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Cancer Causes Control. 2018 Dec 4. doi: 10.1007/s10552-018-1111-3. [Epub ahead of print]

Advancing health equity through the National Comprehensive Cancer Control Program.

Author information

1
Division of Cancer Prevention and Control, Centers for Disease Control and Prevention, 4770 Buford Highway, MS F-76, Atlanta, GA, 30341, USA. fqv6@cdc.gov.
2
Division of Cancer Prevention and Control, Centers for Disease Control and Prevention, 4770 Buford Highway, MS F-76, Atlanta, GA, 30341, USA.
3
Northwest Portland Area Indian Health Board, Portland, OR, USA.

Abstract

Achieving health equity requires addressing social determinants of health. Promoting health equity as it relates to cancer control is one of six priorities of the National Comprehensive Cancer Control Program (NCCCP). This article describes recent activities implemented by three NCCCP awardees (North-west Portland Area Indian Health Board, Kansas, Michigan) and the CDC-funded National Behavior Health Network (NBHN), whose aim is to reduce health disparities among those with mental health and/or substance disorders. North-west Portland administered tribal surveys to help better understand tribal cancer-related risk factors, health behaviors, provide baseline data to support their cancer plan, and obtain resources for targeted interventions. Kansas established a health equity workgroup with a vision of addressing health equity through implementation and uptake of activities among all Kansans. Michigan provided trainings in health equity and social justice and developed health equity learning labs. As a result of the successful implementation of the NBHN's Community of Practice, individuals currently living with mental illness and/or substance disorders have had increased access to tobacco cessation and other cancer support services. These efforts and key opportunities for public health practitioners and their partners to increase engagement in cancer health equity are summarized in this article.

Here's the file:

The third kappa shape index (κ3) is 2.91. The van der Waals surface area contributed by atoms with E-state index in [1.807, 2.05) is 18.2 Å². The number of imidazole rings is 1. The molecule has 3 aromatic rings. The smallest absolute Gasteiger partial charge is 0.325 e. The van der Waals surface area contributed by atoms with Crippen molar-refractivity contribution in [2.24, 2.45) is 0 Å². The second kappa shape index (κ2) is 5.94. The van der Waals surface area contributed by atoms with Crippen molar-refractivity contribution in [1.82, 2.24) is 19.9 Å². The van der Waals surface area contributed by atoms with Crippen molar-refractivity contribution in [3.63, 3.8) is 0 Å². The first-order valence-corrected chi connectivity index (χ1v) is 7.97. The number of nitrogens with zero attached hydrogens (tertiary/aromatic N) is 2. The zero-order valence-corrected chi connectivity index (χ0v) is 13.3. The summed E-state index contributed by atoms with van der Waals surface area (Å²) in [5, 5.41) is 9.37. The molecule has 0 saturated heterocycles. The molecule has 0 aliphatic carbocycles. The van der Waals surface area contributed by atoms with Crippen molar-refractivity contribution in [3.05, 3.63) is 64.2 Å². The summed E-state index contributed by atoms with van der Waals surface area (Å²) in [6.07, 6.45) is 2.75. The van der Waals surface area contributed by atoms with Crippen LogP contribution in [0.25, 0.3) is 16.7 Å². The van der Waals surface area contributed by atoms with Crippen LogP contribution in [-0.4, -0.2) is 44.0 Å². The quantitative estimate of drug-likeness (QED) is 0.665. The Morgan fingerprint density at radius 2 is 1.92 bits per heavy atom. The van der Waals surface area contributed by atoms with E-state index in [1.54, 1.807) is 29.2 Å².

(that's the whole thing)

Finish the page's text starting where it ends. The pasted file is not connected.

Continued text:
KEYWORDS:

Comprehensive cancer control; Health equity; Socioeconomic factors

PMID:
30515652
DOI:
10.1007/s10552-018-1111-3

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